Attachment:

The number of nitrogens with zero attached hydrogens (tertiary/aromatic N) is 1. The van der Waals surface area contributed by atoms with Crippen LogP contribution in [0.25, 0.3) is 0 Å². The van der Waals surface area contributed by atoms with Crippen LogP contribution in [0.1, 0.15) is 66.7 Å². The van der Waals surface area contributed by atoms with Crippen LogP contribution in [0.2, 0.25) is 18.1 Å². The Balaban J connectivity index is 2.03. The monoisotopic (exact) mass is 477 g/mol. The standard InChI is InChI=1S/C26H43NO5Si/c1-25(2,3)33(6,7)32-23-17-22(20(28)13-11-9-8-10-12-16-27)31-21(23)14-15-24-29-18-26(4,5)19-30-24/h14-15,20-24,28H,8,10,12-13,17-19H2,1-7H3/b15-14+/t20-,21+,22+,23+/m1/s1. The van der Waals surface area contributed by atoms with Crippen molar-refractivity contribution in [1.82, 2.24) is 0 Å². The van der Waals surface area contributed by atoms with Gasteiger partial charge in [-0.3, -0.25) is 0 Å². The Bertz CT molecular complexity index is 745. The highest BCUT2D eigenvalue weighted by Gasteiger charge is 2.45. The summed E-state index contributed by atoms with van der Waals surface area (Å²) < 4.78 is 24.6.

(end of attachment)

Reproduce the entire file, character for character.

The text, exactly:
The number of nitrogens with zero attached hydrogens (tertiary/aromatic N) is 1. The van der Waals surface area contributed by atoms with Crippen LogP contribution in [0.25, 0.3) is 0 Å². The van der Waals surface area contributed by atoms with Crippen LogP contribution in [0.1, 0.15) is 66.7 Å². The van der Waals surface area contributed by atoms with Crippen LogP contribution in [0.2, 0.25) is 18.1 Å². The Balaban J connectivity index is 2.03. The monoisotopic (exact) mass is 477 g/mol. The standard InChI is InChI=1S/C26H43NO5Si/c1-25(2,3)33(6,7)32-23-17-22(20(28)13-11-9-8-10-12-16-27)31-21(23)14-15-24-29-18-26(4,5)19-30-24/h14-15,20-24,28H,8,10,12-13,17-19H2,1-7H3/b15-14+/t20-,21+,22+,23+/m1/s1. The van der Waals surface area contributed by atoms with Crippen molar-refractivity contribution in [1.82, 2.24) is 0 Å². The van der Waals surface area contributed by atoms with Gasteiger partial charge in [-0.3, -0.25) is 0 Å². The Bertz CT molecular complexity index is 745. The highest BCUT2D eigenvalue weighted by Gasteiger charge is 2.45. The summed E-state index contributed by atoms with van der Waals surface area (Å²) < 4.78 is 24.6.